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  • Writer's pictureRichard Blech

The Supply Chain Attack Problem

There is an increasing reliance on managed service providers and online IT management solutions—tools that have significant authority and privileged access inside the networks of other organizations. While these solutions have essential roles in how companies operate and compete, they are being weaponized by cybercriminals to implement devastating and far-reaching cyberattacks.

Consider the recent high-profile attacks involving Kaseya, Codecov, Microsoft Exchange Server and SolarWinds. Some cybersecurity experts believe that supply chain attacks like these, ones in which a company is used as a launch pad for compromising a significant number of customer networks and devices, are just a very small precursor of what is likely to occur in the very near future as cybercriminals become more aggressive. Most of these attacks were the end result of stolen zero-day vulnerabilities and created significant physical ramifications in the real world. The attacks are representative of the inherent danger of a supply chain attack: It can significantly amplify the destruction of a single security breach.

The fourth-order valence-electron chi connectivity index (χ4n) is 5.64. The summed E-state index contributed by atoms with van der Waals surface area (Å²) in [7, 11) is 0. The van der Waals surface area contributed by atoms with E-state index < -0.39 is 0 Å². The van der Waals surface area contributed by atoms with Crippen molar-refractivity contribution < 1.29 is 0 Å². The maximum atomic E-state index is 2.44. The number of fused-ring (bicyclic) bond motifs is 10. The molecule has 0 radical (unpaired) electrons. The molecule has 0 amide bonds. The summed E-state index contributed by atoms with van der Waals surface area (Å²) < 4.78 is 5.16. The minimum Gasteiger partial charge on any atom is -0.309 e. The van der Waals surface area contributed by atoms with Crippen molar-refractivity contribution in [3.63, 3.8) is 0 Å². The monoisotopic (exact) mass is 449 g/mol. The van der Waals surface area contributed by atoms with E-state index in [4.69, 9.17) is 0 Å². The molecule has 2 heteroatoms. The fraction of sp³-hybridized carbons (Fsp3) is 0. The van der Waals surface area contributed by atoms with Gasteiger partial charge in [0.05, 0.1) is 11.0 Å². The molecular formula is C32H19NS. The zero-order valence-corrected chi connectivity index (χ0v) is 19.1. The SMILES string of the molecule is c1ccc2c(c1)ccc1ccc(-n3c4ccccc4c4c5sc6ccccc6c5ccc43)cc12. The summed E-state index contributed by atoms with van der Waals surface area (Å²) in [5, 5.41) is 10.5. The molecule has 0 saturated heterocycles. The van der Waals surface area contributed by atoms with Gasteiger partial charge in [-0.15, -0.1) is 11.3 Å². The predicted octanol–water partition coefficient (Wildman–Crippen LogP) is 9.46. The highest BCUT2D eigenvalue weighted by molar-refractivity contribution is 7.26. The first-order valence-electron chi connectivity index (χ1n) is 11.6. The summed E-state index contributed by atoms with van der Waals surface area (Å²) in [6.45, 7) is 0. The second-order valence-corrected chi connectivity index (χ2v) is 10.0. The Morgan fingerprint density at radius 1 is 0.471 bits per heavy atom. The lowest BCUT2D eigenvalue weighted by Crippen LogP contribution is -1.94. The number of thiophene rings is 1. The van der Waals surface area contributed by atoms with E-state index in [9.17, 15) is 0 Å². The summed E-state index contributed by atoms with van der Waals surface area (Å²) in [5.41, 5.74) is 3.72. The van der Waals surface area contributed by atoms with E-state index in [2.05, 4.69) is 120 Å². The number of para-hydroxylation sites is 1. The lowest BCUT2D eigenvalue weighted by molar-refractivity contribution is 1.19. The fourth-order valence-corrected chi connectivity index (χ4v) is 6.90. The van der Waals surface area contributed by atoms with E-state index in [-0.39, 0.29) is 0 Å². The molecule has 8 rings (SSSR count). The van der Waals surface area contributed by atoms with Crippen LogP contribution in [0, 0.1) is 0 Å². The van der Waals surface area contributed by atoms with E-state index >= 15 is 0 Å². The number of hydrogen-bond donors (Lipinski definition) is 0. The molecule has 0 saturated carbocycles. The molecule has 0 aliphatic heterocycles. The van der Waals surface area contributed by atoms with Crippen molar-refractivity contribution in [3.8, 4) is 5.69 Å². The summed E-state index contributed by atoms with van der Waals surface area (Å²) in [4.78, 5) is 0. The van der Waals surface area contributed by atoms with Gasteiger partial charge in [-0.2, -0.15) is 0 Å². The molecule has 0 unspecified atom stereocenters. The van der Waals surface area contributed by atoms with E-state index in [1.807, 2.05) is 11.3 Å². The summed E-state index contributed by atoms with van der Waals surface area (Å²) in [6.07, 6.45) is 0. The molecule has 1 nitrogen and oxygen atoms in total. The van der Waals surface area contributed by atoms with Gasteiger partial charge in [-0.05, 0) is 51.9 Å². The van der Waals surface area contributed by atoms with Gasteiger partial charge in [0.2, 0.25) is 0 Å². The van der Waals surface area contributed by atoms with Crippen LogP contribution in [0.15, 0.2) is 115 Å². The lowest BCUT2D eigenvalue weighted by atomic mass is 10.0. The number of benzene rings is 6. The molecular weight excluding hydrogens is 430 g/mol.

In a typical supply chain attack, an attacker will target cyber vulnerabilities of a third-party provider, such as an IT services company or software vendor, and use that vendor’s product or service to gain unauthorized access to and infect the clients of the company. By targeting the mechanisms organizations use to manage and update their systems, software and any other aspects of their IT infrastructures, cybercriminals can covertly disseminate malware to the vendor’s clients using trusted software or hardware (malware can be preinstalled on devices). Because the vendors are trusted, the malware is able to operate with the same permissions as the infected software and can remain undetected by anti-malware, anti-virus programs and any other traditional defenses the clients may use.

Any organization that uses the software from a compromised vendor can be ensnared in the attack. The almost indiscriminate manner in which organizations can be drafted into a supply chain attack poses very high risks for small-sized and medium-sized organizations that may otherwise be ignored by hackers in lieu of larger targets that may generally promise more gains. These types of attacks have the propensity to be even more catastrophic when larger vendors that have a larger customer base are targeted.